Once upon a moonshine, it is necessary to be a tourist and certainly, in a very small country like Montenegro (which is tiny), it’s hard to escape places of mass interest. If you’re looking for things to do in Budva with kids, here’s what we found.
Where is Budva?
Budva is on Montenegro’s central western coast between Bar and Kotor. Montenegro doesn’t benefit from a huge coastline but what it has is very impressive and kids are sure to love it.
What do the pros say about Budva?
Lonely Planet dubbed Budva
the poster child of Montenegrin tourism. Easily the country’s most-visited destination, it attracts hordes of holiday-makers intent on exploring its atmospheric Stari Grad (Old Town)
Unlike Croatia which has been welcoming tourists for at least three decades, Montenegro has been slow to enter the tourism market. I have no idea why because it’s an immensely beautiful country, the food is good, the sea is amazing and after originally only booking two weeks here, we booked another three. You can see all of our posts at the bottom of this page. We loved Montenegro so much.
The City of Budva
Budva is a sprawling metropolis on a Riviera coastline and everything gordy that comes with mass tourism; high-rise hotels, neon flashing lights, cheap tourist apartment blocks and casinos but its saving grace is about 21km of beach and coastline. Budva is loud and busy but tucked away from the main road is the Stari Grad (Old Town).
Of course, as we visited during the early summer months it was horrendously busy and crammed full of people from all nationalities trying to score photos and coffees.
It wasn’t a particularly good representation of current Montenegro but it does give a glimpse of Montenegro’s rich, cultural heritage – which by the way includes pirates!
Here are things you can do with kids in Budva
Visit the Old Town
The Old walled town, which dates to roughly the 5th century, lies in a small peninsula and comprises a walled city with narrow, paved streets, archways, tunnels, buildings, Roman remains and a ridiculous number of churches and squares.
Today it is all a mismatch of shops, cafés, restaurants, museums and galleries but for an hour or two it was fun to explore and find somewhere to eat.
The old town has been restored considerably and is pretty in a quaint and unusual way.
Find somewhere to eat
After a few weeks of eating Montenegrin food, we were looking for something very different and we found Shanghai, an Asian-inspired restaurant. We ate sushi and noodles.
Swim or paddle on the beach near the walls
On each side of the old town are small beaches.
The one closest to Budva dive shop is a small triangle of shingle beach. We sat here. with a few of the locals, and we were able to walk around the base of the walls whilst getting our feet wet.
On the other side of the old town is Old Town Beach. It is much more touristy and has sun beds for rent.
Walk around Dukley Marina
The old town is actually REALLY SMALL and we were able to cover most of the streets inside an hour. In the 20th century Budva started serious expansion – this is evident from the hotchpotch of newly designed and built buildings sprinkled along the main road.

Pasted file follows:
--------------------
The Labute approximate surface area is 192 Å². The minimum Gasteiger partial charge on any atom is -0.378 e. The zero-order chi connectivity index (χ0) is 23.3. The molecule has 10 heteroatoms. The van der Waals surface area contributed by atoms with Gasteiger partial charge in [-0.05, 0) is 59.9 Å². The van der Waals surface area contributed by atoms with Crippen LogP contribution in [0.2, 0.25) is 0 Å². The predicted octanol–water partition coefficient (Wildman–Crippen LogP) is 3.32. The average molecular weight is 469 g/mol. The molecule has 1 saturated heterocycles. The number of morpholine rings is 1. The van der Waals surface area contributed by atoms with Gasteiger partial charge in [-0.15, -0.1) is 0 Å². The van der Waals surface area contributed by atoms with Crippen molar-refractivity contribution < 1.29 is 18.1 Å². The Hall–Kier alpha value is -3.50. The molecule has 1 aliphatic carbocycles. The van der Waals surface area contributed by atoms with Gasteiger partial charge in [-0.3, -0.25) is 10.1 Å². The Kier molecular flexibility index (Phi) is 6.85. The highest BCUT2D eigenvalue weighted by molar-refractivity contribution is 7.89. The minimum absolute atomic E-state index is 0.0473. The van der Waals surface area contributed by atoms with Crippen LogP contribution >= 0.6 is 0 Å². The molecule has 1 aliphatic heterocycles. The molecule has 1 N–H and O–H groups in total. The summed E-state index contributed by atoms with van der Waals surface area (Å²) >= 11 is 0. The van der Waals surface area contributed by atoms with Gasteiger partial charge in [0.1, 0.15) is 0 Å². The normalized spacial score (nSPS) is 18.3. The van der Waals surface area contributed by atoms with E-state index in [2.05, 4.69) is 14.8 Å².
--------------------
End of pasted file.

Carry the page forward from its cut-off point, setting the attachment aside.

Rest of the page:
Located just outside the walls is the newly built marina. Here you can pick up a man and a boat and head over to the blue cave or over to some of the islands. They charge roughly €20 an hour.
You can also go and gawk at the huge boats that cost more than we’ll EVER earn in our life times!!
Jump off the Jetty
Walking further away from Budva marina is a jetty and Greco Beach. The kids spent a while looking for fish and crabs. The sea is so clear that it’s easy to spot shoals of tiny fish.
What we liked about this area of Budva was its calmness. There were lots of small beach areas, mostly shingle areas, where you can just enter the water and swim and snorkel. Certainly older Montenegrins can be seen every day taking their constitutional swim. It’s not surprise they all look so healthy.
You can also jump off the jetty here and snorkel.
Pose with the Ballerina
Nearly every photo I’ve seen of Budva has contained the bronze statue of the famous Ballerina so we went to find it.
Walk around to the hidden beach
There’s a pathway leading around the side of the rocks and it leads to Mogren Beach and Mogren Beach 2, both hidden from view. Although it’s busy, there are lots of areas for everyone: rock jumpers (not photographed here), paddlers, snorkellers, SUP boarders… everyone can find a place here.
The water is crystal clear and its clarity is unbelievable.
A short distance from Budva itself is the Austrian, Mogren Fortress. You can access it either from Mogren Beach 2 or from the highway. The highway is the easiest choice.
The fort offers a great panoramic view of the entire western coast of the Budva Riviera.
Top TIPS for visiting Budva
Don’t forget your swimmers (like we did) and some towels. We love microfibre towels because they’re so small and dry quickly.
Consider downloading an offline map to help you get around.
Some cafes only accept cash. There are cash machines in Budva but not in Budva Old Town.
Suggestions on Where To Stay
Initially, we flew into Montenegro and hired a car for two weeks because we weren’t sure if we’d like it. BIG mistake! We loved it. Click here to see how much flights to Montenegro might cost
We stayed ALL over the place because we wanted to see as much of the country as possible. See THIS POST on how much Montenegro cost us and where we stayed.
If you just want to visit Budva, use this interactive map to search for accommodation across different platforms saving you time and money.
Looking For Tours Around Budva And Montenegro?
Have a look and see what tours are offered
See How Easy it is to Pin this
What else can you do in Montenegro?